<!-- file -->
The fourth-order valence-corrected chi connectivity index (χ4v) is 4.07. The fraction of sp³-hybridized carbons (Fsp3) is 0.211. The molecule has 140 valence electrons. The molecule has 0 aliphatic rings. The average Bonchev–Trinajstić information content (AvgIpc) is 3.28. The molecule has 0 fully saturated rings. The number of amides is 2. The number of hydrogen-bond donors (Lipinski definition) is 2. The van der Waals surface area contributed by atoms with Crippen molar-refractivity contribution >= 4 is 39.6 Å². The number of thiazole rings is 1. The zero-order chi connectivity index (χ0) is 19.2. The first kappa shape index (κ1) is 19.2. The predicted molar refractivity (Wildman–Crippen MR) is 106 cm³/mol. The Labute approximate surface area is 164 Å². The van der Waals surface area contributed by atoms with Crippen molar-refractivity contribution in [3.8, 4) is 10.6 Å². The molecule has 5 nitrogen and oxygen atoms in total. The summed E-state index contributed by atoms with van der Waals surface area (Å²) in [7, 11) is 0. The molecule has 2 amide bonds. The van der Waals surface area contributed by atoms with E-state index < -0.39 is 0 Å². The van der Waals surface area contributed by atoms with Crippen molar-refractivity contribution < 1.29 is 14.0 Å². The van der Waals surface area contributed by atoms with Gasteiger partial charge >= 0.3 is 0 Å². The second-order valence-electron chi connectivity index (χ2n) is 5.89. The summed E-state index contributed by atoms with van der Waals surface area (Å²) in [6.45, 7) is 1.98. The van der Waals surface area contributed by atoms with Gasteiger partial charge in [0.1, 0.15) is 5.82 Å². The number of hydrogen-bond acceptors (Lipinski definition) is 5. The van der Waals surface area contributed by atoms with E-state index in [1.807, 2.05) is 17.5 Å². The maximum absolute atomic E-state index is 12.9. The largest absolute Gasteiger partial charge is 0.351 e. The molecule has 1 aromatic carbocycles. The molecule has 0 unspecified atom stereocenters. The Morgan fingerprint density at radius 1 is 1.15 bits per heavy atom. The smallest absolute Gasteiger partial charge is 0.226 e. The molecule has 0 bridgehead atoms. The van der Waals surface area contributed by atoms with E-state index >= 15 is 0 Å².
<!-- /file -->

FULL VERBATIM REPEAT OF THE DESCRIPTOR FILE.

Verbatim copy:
The fourth-order valence-corrected chi connectivity index (χ4v) is 4.07. The fraction of sp³-hybridized carbons (Fsp3) is 0.211. The molecule has 140 valence electrons. The molecule has 0 aliphatic rings. The average Bonchev–Trinajstić information content (AvgIpc) is 3.28. The molecule has 0 fully saturated rings. The number of amides is 2. The number of hydrogen-bond donors (Lipinski definition) is 2. The van der Waals surface area contributed by atoms with Crippen molar-refractivity contribution >= 4 is 39.6 Å². The number of thiazole rings is 1. The zero-order chi connectivity index (χ0) is 19.2. The first kappa shape index (κ1) is 19.2. The predicted molar refractivity (Wildman–Crippen MR) is 106 cm³/mol. The Labute approximate surface area is 164 Å². The van der Waals surface area contributed by atoms with Crippen molar-refractivity contribution in [3.8, 4) is 10.6 Å². The molecule has 5 nitrogen and oxygen atoms in total. The summed E-state index contributed by atoms with van der Waals surface area (Å²) in [7, 11) is 0. The molecule has 2 amide bonds. The van der Waals surface area contributed by atoms with E-state index < -0.39 is 0 Å². The van der Waals surface area contributed by atoms with Crippen molar-refractivity contribution < 1.29 is 14.0 Å². The van der Waals surface area contributed by atoms with Gasteiger partial charge >= 0.3 is 0 Å². The second-order valence-electron chi connectivity index (χ2n) is 5.89. The summed E-state index contributed by atoms with van der Waals surface area (Å²) in [6.45, 7) is 1.98. The van der Waals surface area contributed by atoms with Gasteiger partial charge in [0.1, 0.15) is 5.82 Å². The number of hydrogen-bond acceptors (Lipinski definition) is 5. The van der Waals surface area contributed by atoms with E-state index in [1.807, 2.05) is 17.5 Å². The maximum absolute atomic E-state index is 12.9. The largest absolute Gasteiger partial charge is 0.351 e. The molecule has 1 aromatic carbocycles. The molecule has 0 unspecified atom stereocenters. The Morgan fingerprint density at radius 1 is 1.15 bits per heavy atom. The smallest absolute Gasteiger partial charge is 0.226 e. The molecule has 0 bridgehead atoms. The van der Waals surface area contributed by atoms with E-state index >= 15 is 0 Å².